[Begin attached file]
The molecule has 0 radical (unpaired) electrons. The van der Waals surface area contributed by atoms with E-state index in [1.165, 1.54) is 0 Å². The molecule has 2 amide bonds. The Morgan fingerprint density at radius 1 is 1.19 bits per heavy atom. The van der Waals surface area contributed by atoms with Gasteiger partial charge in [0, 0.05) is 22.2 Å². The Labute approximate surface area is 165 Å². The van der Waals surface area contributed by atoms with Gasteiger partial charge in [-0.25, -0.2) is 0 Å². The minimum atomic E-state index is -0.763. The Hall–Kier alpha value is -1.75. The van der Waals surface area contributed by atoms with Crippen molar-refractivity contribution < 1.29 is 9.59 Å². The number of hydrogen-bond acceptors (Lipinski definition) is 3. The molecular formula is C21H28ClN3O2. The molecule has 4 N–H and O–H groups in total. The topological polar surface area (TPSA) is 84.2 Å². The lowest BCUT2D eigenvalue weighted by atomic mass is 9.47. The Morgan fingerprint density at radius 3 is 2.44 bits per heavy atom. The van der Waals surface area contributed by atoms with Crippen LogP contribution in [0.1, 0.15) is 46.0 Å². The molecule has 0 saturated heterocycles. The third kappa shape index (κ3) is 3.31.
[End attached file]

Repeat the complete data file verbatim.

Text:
The molecule has 0 radical (unpaired) electrons. The van der Waals surface area contributed by atoms with E-state index in [1.165, 1.54) is 0 Å². The molecule has 2 amide bonds. The Morgan fingerprint density at radius 1 is 1.19 bits per heavy atom. The van der Waals surface area contributed by atoms with Gasteiger partial charge in [0, 0.05) is 22.2 Å². The Labute approximate surface area is 165 Å². The van der Waals surface area contributed by atoms with Gasteiger partial charge in [-0.25, -0.2) is 0 Å². The minimum atomic E-state index is -0.763. The Hall–Kier alpha value is -1.75. The van der Waals surface area contributed by atoms with Crippen molar-refractivity contribution < 1.29 is 9.59 Å². The number of hydrogen-bond acceptors (Lipinski definition) is 3. The molecular formula is C21H28ClN3O2. The molecule has 4 N–H and O–H groups in total. The topological polar surface area (TPSA) is 84.2 Å². The lowest BCUT2D eigenvalue weighted by atomic mass is 9.47. The Morgan fingerprint density at radius 3 is 2.44 bits per heavy atom. The van der Waals surface area contributed by atoms with Crippen LogP contribution in [0.1, 0.15) is 46.0 Å². The molecule has 0 saturated heterocycles. The third kappa shape index (κ3) is 3.31.